Masahiro Sogabe, a professor of information law at Kyoto University’s graduate school, posed the question, “Are victims’ names for public purview? I think the people involved and their families’ intentions should also be respected.”
In the United States, the names of the deceased are usually disclosed after their next of kin are notified but are sometimes withheld in sex-related crimes or cases involving minors.
In Britain, police have worked out a guideline with media outlets stipulating that victims names are to be disclosed once their families have been notified. If the victim is alive, they need to get consent from the victim or the next of kin.
In Germany, victims’ names are usually withheld except in the case of public figures. In principle, protection of privacy also applies to perpetrators. But their given names, along with the first letter of their surnames, appear in media reports. Full names and photos of the accused, however, can be revealed at each news organization’s discretion in high-profile cases.
Korean media do not report names except in cases involving celebrities because the police refuse to release them under a law protecting crime victims. Perpetrators’ names are also withheld, though exceptions are sometimes made for particularly heinous crimes.
The detailed explanation provided by newspapers as well as media reports on how this issue has sparked internal debate at news outlets in the wake of the KyoAni attack suggest a new direction for media coverage in Japan.
Media celebrates Justice Ruth Bader Ginsburg's life, legacy – Lethbridge News Now
“We never expected the film to generate the reaction that it did. Many people were unfamiliar with her pre-judicial career as a lawyer for the ACLU and how she played such an essential role in securing equal rights, particularly for women, which meant all Americans benefited,” she wrote. “The stories of her personal struggle to become an attorney makes her singular contributions to the law that much more poignant. And her enduring marriage to Martin Ginsburg touched and moved audiences of all genders and generations.”
This CNN Films documentary will be broadcast Sunday on CNN at 10 p.m. and 2 a.m. Eastern. The film is also available via CNN on demand with cable and satellite subscriptions beginning Sunday, and for streaming on CNNgo platforms, also beginning Sunday until Sept. 26.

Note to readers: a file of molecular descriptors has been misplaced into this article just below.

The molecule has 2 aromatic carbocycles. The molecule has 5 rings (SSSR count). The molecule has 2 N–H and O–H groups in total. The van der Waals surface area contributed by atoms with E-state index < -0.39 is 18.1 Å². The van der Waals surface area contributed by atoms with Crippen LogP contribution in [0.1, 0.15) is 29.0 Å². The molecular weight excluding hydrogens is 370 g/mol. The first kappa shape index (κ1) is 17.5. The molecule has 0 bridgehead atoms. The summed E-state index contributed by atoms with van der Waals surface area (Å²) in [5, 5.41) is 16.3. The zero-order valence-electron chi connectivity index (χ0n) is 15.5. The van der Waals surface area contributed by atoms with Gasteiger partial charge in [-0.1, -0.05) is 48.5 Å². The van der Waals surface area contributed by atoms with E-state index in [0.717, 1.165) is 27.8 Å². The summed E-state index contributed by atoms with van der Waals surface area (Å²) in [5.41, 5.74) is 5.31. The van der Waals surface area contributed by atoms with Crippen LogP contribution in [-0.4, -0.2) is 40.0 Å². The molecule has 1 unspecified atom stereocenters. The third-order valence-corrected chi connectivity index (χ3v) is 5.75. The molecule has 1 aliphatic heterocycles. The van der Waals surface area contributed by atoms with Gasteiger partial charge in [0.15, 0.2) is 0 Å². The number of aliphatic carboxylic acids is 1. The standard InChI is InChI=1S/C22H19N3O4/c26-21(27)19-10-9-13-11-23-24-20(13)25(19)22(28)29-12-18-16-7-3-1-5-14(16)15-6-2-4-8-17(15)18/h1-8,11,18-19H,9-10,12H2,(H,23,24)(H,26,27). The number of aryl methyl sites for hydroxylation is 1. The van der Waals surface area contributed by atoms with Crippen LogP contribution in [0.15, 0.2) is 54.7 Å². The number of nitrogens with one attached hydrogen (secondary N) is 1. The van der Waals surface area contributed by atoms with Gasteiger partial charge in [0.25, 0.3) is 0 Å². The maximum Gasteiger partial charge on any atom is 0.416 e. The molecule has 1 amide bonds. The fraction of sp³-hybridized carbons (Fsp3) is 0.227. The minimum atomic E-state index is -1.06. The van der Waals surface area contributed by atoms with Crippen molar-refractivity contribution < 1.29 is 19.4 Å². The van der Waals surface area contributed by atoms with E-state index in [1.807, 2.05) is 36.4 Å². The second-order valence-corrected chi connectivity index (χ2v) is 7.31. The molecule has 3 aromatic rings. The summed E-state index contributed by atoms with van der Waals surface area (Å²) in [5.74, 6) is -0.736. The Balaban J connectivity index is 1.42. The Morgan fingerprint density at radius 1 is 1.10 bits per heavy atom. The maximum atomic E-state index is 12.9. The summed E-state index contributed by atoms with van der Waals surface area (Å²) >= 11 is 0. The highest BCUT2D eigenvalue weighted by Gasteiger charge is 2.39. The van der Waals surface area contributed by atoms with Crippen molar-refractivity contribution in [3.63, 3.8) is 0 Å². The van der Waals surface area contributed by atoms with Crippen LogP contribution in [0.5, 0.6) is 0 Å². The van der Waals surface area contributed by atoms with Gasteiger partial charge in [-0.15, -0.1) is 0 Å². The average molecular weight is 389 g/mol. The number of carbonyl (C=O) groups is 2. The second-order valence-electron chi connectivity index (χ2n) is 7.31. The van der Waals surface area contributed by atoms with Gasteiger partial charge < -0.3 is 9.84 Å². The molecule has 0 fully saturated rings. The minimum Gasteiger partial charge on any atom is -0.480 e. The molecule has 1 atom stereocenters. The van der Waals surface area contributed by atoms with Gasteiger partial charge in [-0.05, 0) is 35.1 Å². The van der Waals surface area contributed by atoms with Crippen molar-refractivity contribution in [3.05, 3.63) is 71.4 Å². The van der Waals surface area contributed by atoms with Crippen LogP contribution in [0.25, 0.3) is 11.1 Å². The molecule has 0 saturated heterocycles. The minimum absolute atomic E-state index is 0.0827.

The documentary is available for streaming on Hulu, Apple TV and for rent on Amazon Prime Video and in the iTunes store.
A NEW MAGAZINE COVER
Time magazine will feature Ginsburg on one of multiple special covers for an October double issue presenting the 2020 Time 100 list of the world’s most influential people. It will include a special tribute to the justice, who was featured on the list in 2015.
The issues will be available on newsstands in the U.S. beginning Sept. 25.
“ON THE BASIS OF SEX”
The 2018 biopic focusing on Ginsburg’s law school years and early legal career is available for purchase on Amazon Prime Video and in the iTunes store.
Felicity Jones, who portrayed the young law student and fighter for justice, told the AP in an email Saturday that Ginsburg was a beacon.
“Ruth Bader Ginsburg gave us hope, a public figure who stood for integrity and justice — a responsibility she did not wear lightly,” she wrote. “She will be missed not only as a beacon of light in these difficult times but for her razor sharp wit and extraordinary humanity. She taught us all so much. I will miss her deeply.”
Other distribution plans for the movie were pending Saturday.
KATE McKINNON AND “SATURDAY NIGHT LIVE”
McKinnon, who has played Ginsburg in a series of “Weekend Update” segments on the NBC show stretching back to 2015, appeared on Thursday’s online 2020 National Constitution Event honouring Ginsburg.
She praised the trailblazer in a statement Saturday.
“For so many of us, Justice Ginsburg was a real-life superhero: a beacon of hope, a warrior for justice, a robed crusader who saved the day time and again,” McKinnon said. “Playing her on SNL was a profound joy because I could always feel the overwhelming love and gratitude that the audience had for her. It was one of the great honours of my life to meet Justice Ginsburg, to shake her hand, and to thank her for her lifetime of service to this country.”
NEWS & TRIBUTES
Tributes and re-broadcasts are trending on streaming services and the apps of major networks, with more to come.
Plans for “CBS Sunday Morning,” beginning at 9 a.m. Eastern, include journalist Erin Moriarty looking back on the life and times of the justice. Rita Braver, who covered Ginsburg, will offer an appreciation. John Dickerson of “60 Minutes” will report on the political implications of her death and “60 Minutes” correspondent Bill Whitaker will have a tribute at the end of the Sunday night broadcast.